Chikungunya arthritis mechanisms in the americas: A cross-sectional analysis of chikungunya arthritis patients twenty-two months after infection demonstrating no detectable viral persistence in synovial fluid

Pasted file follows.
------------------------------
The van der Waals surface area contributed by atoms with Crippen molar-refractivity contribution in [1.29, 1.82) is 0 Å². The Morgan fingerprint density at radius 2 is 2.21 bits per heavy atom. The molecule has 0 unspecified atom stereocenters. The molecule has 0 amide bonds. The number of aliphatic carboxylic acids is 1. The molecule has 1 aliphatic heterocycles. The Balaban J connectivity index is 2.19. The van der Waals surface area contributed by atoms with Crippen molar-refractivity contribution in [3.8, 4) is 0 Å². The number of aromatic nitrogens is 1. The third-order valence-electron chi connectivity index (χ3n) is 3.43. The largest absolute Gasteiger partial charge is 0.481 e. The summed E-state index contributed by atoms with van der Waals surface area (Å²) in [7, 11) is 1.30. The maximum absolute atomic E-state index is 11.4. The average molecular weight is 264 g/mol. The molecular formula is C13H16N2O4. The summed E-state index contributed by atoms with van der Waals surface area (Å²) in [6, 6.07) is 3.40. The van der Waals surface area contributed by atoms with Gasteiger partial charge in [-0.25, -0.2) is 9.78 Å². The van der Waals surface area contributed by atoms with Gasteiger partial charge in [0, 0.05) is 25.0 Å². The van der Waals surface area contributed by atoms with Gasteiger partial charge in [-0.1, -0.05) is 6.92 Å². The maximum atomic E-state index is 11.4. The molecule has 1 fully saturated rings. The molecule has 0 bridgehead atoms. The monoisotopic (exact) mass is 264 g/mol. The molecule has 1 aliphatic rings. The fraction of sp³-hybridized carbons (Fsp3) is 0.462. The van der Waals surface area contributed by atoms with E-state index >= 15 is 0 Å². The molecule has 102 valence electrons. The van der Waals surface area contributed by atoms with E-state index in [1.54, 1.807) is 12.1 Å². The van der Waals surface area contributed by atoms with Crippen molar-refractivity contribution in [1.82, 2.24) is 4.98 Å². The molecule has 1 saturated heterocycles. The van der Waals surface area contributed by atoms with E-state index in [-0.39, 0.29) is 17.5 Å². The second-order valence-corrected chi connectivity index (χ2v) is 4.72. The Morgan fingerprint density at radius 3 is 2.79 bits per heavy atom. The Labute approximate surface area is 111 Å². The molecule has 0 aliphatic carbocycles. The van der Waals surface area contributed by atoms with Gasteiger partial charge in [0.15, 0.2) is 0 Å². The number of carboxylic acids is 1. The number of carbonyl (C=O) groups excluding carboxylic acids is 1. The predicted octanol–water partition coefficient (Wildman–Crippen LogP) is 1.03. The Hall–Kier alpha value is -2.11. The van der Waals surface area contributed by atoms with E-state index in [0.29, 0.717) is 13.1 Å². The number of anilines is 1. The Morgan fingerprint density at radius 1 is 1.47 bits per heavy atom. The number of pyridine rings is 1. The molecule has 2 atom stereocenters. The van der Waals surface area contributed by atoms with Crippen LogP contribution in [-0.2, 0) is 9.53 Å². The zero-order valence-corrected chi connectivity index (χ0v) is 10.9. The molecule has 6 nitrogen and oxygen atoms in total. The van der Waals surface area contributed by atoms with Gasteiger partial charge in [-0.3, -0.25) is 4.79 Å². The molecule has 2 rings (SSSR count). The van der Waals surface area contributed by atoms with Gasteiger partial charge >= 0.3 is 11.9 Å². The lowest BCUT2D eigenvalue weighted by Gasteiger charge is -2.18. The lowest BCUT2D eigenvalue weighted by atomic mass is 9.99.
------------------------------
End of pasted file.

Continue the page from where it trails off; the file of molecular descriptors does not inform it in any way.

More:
Objective To determine if chikungunya virus persists in synovial fluid after infection, potentially acting as a causative mechanism of persistent arthritis. Methods We conducted a cross‐sectional study of 38 Colombian participants with clinical chikungunya virus infection during the 2014–2015 epidemic who reported chronic arthritis and 10 location‐matched controls without chikungunya virus or arthritis. Prior chikungunya virus infection status was serologically confirmed, and the presence of synovial fluid chikungunya virus, viral RNA, and viral proteins was determined by viral culture, quantitative reverse transcription–polymerase chain reaction (qRT‐PCR), and mass spectrometry, respectively. Biomarkers were assessed by multiplex analysis. Results Patients with serologically confirmed chikungunya arthritis (33 of 38 [87%]) were predominantly female (82%) and African Colombian (55%) or white Colombian (33%), with moderate disease activity (mean ± SD Disease Activity Score in 28 joints 4.52 ± 0.77) a median of 22 months after infection (interquartile range 21–23 months). Initial symptoms of chikungunya virus infection included joint pain (97%), swelling (97%), stiffness (91%), and fever (91%). The most commonly affected joints were the knees (87%), elbows (76%), wrists (75%), ankles (56%), fingers (56%), and toes (56%). Synovial fluid samples from all patients with chikungunya arthritis were negative for chikungunya virus on qRT‐PCR, showed no viral proteins on mass spectrometry, and cultures were negative. Case and control plasma cytokine and chemokine concentrations did not differ significantly. Conclusion This is one of the largest observational studies involving analysis of the synovial fluid of chikungunya arthritis patients. Synovial fluid analysis revealed no detectable chikungunya virus. This finding suggests that chikungunya virus may cause arthritis through induction of potential host autoimmunity, suggesting a role for immunomodulating agents in the treatment of chikungunya arthritis, or that low‐level viral persistence exists in synovial tissue only and is undetectable in synovial fluid.

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